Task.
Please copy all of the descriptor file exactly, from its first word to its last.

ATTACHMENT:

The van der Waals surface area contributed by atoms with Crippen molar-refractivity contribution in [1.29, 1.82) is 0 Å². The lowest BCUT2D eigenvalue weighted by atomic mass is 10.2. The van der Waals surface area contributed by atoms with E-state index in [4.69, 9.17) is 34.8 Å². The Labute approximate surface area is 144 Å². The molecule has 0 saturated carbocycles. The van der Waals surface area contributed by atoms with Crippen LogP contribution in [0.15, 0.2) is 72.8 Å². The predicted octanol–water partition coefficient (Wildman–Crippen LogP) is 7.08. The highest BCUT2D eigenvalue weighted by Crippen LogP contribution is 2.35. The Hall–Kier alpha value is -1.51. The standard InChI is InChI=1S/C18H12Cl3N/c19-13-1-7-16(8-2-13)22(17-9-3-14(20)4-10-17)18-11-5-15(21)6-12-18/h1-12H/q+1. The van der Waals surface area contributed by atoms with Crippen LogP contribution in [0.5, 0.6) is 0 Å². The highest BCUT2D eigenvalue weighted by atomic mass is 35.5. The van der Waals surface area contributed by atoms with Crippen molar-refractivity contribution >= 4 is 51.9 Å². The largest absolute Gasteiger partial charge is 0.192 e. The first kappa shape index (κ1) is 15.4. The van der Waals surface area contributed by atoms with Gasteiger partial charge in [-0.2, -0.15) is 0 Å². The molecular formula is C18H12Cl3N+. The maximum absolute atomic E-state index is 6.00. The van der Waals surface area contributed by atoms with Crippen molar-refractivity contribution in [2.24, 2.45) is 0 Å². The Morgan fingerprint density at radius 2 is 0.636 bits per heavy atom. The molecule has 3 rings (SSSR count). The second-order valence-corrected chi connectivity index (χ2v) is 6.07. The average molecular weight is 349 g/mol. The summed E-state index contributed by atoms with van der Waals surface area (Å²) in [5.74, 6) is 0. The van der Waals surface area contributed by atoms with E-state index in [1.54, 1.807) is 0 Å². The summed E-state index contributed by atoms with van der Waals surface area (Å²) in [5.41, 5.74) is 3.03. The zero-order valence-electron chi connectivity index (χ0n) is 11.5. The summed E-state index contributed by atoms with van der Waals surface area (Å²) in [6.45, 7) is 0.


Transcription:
The van der Waals surface area contributed by atoms with Crippen molar-refractivity contribution in [1.29, 1.82) is 0 Å². The lowest BCUT2D eigenvalue weighted by atomic mass is 10.2. The van der Waals surface area contributed by atoms with E-state index in [4.69, 9.17) is 34.8 Å². The Labute approximate surface area is 144 Å². The molecule has 0 saturated carbocycles. The van der Waals surface area contributed by atoms with Crippen LogP contribution in [0.15, 0.2) is 72.8 Å². The predicted octanol–water partition coefficient (Wildman–Crippen LogP) is 7.08. The highest BCUT2D eigenvalue weighted by Crippen LogP contribution is 2.35. The Hall–Kier alpha value is -1.51. The standard InChI is InChI=1S/C18H12Cl3N/c19-13-1-7-16(8-2-13)22(17-9-3-14(20)4-10-17)18-11-5-15(21)6-12-18/h1-12H/q+1. The van der Waals surface area contributed by atoms with Crippen LogP contribution in [0.5, 0.6) is 0 Å². The highest BCUT2D eigenvalue weighted by atomic mass is 35.5. The van der Waals surface area contributed by atoms with Crippen molar-refractivity contribution >= 4 is 51.9 Å². The largest absolute Gasteiger partial charge is 0.192 e. The first kappa shape index (κ1) is 15.4. The van der Waals surface area contributed by atoms with Gasteiger partial charge in [-0.2, -0.15) is 0 Å². The molecular formula is C18H12Cl3N+. The maximum absolute atomic E-state index is 6.00. The van der Waals surface area contributed by atoms with Crippen molar-refractivity contribution in [2.24, 2.45) is 0 Å². The Morgan fingerprint density at radius 2 is 0.636 bits per heavy atom. The molecule has 3 rings (SSSR count). The second-order valence-corrected chi connectivity index (χ2v) is 6.07. The average molecular weight is 349 g/mol. The summed E-state index contributed by atoms with van der Waals surface area (Å²) in [5.74, 6) is 0. The van der Waals surface area contributed by atoms with E-state index in [1.54, 1.807) is 0 Å². The summed E-state index contributed by atoms with van der Waals surface area (Å²) in [5.41, 5.74) is 3.03. The zero-order valence-electron chi connectivity index (χ0n) is 11.5. The summed E-state index contributed by atoms with van der Waals surface area (Å²) in [6.45, 7) is 0.